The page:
The Public Domain and Google’s US Government Search Engine
Anyone working with public domain materials for any length of time knows that the U.S. Government is a treasure trove of materials that can be used without restrictions. Within its web sites (and physical archives) you can find books, photographs, films, software, demographics databases and much more.
In fact, the vast majority of U.S. Government works have never been granted copyright protection and become part of the public domain the minute they are made available. That means that you get access to the very latest materials whereas with works that were protected by copyright, access to materials is generally restricted to works that are more than 40 years old.
But like all things, being publicly available does not always mean free.
For instance, certain materials may not be available for download from a government website in any format and the only way you can access these works is by purchasing a copy from the appropriate government agency. The fee is in most instances quite reasonable. But for some specialized databases and annual subscriptions, the fee can reach thousands of dollars.
But lets be honest… we all like getting things for free. And there is plenty of government material free for the taking.
The easiest way to seek out specific government works or categories of works is to know exactly where to go in the huge web of government web sites that exist. But since they are generally poorly organized and hard to navigate, most people taking this route find that it ends in frustration and a waste of time. Fortunately, there is usually a quicker solution.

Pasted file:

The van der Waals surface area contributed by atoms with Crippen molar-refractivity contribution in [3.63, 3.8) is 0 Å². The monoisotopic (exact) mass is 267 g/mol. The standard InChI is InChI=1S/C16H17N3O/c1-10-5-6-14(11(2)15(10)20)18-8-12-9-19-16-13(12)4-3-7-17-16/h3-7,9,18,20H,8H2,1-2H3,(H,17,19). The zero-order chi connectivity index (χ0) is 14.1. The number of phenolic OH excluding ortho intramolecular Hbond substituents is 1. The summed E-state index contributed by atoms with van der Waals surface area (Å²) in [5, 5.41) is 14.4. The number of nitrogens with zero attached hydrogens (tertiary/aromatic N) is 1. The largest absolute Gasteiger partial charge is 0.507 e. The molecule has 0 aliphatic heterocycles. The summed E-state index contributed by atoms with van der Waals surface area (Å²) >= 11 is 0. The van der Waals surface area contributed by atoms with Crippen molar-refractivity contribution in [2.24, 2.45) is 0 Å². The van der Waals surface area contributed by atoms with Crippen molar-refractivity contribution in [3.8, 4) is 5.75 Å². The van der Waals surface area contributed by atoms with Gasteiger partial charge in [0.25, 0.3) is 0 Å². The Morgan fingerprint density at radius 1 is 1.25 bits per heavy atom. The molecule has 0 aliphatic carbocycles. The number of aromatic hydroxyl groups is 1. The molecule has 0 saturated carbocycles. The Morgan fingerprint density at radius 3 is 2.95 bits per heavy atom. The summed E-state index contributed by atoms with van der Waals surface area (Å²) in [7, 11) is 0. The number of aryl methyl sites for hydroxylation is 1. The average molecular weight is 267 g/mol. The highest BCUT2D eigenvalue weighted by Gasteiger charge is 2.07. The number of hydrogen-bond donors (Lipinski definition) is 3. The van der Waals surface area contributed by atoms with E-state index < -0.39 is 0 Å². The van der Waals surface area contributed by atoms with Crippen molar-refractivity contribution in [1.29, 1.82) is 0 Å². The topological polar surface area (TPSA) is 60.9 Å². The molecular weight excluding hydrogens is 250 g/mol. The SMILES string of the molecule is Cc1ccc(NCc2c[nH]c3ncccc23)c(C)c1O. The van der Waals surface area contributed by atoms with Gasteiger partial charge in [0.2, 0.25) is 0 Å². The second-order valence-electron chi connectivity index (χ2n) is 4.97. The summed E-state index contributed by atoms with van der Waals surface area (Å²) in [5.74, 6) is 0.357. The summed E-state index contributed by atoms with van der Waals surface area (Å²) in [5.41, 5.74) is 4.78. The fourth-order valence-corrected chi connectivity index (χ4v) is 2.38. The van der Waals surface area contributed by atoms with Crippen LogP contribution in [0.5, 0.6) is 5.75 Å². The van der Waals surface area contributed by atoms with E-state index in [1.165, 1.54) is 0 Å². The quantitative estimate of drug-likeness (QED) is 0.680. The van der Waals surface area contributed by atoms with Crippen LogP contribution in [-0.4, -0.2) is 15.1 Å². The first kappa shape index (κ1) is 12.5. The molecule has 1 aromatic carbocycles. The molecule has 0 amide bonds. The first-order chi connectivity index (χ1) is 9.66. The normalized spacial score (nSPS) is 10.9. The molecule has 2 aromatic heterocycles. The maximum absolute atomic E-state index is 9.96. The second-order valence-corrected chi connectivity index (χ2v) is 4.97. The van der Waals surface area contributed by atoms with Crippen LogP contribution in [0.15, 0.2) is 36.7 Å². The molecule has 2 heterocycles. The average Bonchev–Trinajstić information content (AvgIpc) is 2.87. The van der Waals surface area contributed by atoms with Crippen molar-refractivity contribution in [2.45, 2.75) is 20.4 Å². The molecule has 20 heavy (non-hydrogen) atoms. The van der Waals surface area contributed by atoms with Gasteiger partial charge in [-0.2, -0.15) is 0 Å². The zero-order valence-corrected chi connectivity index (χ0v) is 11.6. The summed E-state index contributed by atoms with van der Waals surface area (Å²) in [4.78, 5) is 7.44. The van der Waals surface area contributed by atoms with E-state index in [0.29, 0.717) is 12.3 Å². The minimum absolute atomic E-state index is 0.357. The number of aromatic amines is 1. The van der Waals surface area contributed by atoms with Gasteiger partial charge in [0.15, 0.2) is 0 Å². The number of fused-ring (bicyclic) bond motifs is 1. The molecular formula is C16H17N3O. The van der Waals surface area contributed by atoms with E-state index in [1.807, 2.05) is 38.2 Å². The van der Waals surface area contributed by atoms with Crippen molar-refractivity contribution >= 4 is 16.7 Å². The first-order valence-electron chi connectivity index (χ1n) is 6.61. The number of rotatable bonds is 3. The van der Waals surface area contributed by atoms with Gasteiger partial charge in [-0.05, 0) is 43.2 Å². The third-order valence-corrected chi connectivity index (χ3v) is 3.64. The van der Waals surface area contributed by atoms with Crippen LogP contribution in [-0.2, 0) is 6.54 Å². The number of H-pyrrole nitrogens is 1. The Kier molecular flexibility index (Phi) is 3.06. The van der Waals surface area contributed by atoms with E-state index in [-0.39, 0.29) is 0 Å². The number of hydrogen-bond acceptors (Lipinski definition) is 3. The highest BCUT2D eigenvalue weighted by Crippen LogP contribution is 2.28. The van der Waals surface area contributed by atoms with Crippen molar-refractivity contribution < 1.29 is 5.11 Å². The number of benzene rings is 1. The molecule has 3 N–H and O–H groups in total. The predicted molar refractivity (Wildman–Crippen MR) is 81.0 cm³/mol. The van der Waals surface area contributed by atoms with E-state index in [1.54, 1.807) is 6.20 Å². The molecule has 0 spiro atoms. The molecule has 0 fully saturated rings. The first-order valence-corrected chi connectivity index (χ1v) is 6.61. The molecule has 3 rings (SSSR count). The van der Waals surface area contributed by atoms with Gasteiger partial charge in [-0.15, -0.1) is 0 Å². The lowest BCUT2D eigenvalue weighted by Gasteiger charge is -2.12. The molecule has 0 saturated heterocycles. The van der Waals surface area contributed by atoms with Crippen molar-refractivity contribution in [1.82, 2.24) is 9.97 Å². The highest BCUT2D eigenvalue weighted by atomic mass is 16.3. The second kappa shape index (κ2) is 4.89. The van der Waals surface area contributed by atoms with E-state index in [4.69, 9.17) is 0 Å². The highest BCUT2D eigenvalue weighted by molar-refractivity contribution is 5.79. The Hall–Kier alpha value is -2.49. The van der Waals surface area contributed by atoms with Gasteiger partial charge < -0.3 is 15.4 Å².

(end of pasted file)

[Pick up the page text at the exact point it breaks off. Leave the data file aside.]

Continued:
That solution is Google’s U.S. Government Search at http://www.google.com/ig/usgov. (You can learn more about it here: http://www.google.com/help/about_usgovernmentsearch.html.)
This portion of Google’s search engine examines only government websites that it has indexed and can be an enormously powerful way to troll through government websites finding works that are just right for your latest project.
So next time you are thinking of using government works in your project, pop on over to Google’s U.S. Government search to find your materials. I think you’ll be pleasantly surprised by what you can easily find.
A few caveats you need to be aware of:
1) Not all U.S. Government works are copyright free. Some works were produced by contractors and have copyright protection or partial copyright protection. In almost all instances, the government will spell out if this is the case. But if in doubt, just ask them. They will answer you.
2) Google’s U.S. Government search also returns works from state government entities. I wish it didn’t but it does. This complicates the search results a bit because state created works are generally protected by copyright. It doesn’t mean you can’t use them. You would need to seek permission to use those works.
3) Because of the state results, be prepared to scan several pages of results from your search and to conduct search refinements to exhaustively identify all the works you have available for your project.
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